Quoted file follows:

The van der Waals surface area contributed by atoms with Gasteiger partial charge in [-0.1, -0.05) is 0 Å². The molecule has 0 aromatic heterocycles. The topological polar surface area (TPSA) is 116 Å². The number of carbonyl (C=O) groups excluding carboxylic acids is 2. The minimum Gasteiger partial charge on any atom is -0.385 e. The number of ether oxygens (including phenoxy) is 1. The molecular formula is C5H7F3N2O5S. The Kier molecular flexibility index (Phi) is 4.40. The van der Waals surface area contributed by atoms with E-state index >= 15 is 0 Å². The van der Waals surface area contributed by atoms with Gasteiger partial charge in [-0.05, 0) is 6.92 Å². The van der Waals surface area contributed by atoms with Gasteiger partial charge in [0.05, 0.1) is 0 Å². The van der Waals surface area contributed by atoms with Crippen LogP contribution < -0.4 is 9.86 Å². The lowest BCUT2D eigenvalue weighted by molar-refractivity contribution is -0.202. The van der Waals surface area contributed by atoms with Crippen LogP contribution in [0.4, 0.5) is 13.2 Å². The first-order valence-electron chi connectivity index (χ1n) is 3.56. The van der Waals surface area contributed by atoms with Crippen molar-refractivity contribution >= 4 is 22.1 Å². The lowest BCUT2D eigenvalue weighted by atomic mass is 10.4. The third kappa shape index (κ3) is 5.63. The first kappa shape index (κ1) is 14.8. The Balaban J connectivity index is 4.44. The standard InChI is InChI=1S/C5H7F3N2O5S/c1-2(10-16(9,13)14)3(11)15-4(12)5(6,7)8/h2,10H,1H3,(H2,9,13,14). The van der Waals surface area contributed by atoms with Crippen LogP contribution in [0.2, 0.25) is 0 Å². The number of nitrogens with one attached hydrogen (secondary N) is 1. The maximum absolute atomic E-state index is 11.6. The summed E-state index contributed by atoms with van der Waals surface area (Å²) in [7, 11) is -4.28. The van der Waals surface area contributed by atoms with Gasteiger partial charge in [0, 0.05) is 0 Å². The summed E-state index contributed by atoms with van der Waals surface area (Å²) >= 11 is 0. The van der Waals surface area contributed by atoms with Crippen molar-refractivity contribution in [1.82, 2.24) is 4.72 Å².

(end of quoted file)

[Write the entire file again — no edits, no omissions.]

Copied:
The van der Waals surface area contributed by atoms with Gasteiger partial charge in [-0.1, -0.05) is 0 Å². The molecule has 0 aromatic heterocycles. The topological polar surface area (TPSA) is 116 Å². The number of carbonyl (C=O) groups excluding carboxylic acids is 2. The minimum Gasteiger partial charge on any atom is -0.385 e. The number of ether oxygens (including phenoxy) is 1. The molecular formula is C5H7F3N2O5S. The Kier molecular flexibility index (Phi) is 4.40. The van der Waals surface area contributed by atoms with E-state index >= 15 is 0 Å². The van der Waals surface area contributed by atoms with Gasteiger partial charge in [-0.05, 0) is 6.92 Å². The van der Waals surface area contributed by atoms with Gasteiger partial charge in [0.05, 0.1) is 0 Å². The van der Waals surface area contributed by atoms with Crippen LogP contribution < -0.4 is 9.86 Å². The lowest BCUT2D eigenvalue weighted by molar-refractivity contribution is -0.202. The van der Waals surface area contributed by atoms with Crippen LogP contribution in [0.4, 0.5) is 13.2 Å². The first-order valence-electron chi connectivity index (χ1n) is 3.56. The van der Waals surface area contributed by atoms with Crippen molar-refractivity contribution >= 4 is 22.1 Å². The lowest BCUT2D eigenvalue weighted by atomic mass is 10.4. The third kappa shape index (κ3) is 5.63. The first kappa shape index (κ1) is 14.8. The Balaban J connectivity index is 4.44. The standard InChI is InChI=1S/C5H7F3N2O5S/c1-2(10-16(9,13)14)3(11)15-4(12)5(6,7)8/h2,10H,1H3,(H2,9,13,14). The van der Waals surface area contributed by atoms with Crippen LogP contribution in [0.2, 0.25) is 0 Å². The number of nitrogens with one attached hydrogen (secondary N) is 1. The maximum absolute atomic E-state index is 11.6. The summed E-state index contributed by atoms with van der Waals surface area (Å²) in [7, 11) is -4.28. The van der Waals surface area contributed by atoms with Gasteiger partial charge in [0, 0.05) is 0 Å². The summed E-state index contributed by atoms with van der Waals surface area (Å²) >= 11 is 0. The van der Waals surface area contributed by atoms with Crippen molar-refractivity contribution in [1.82, 2.24) is 4.72 Å².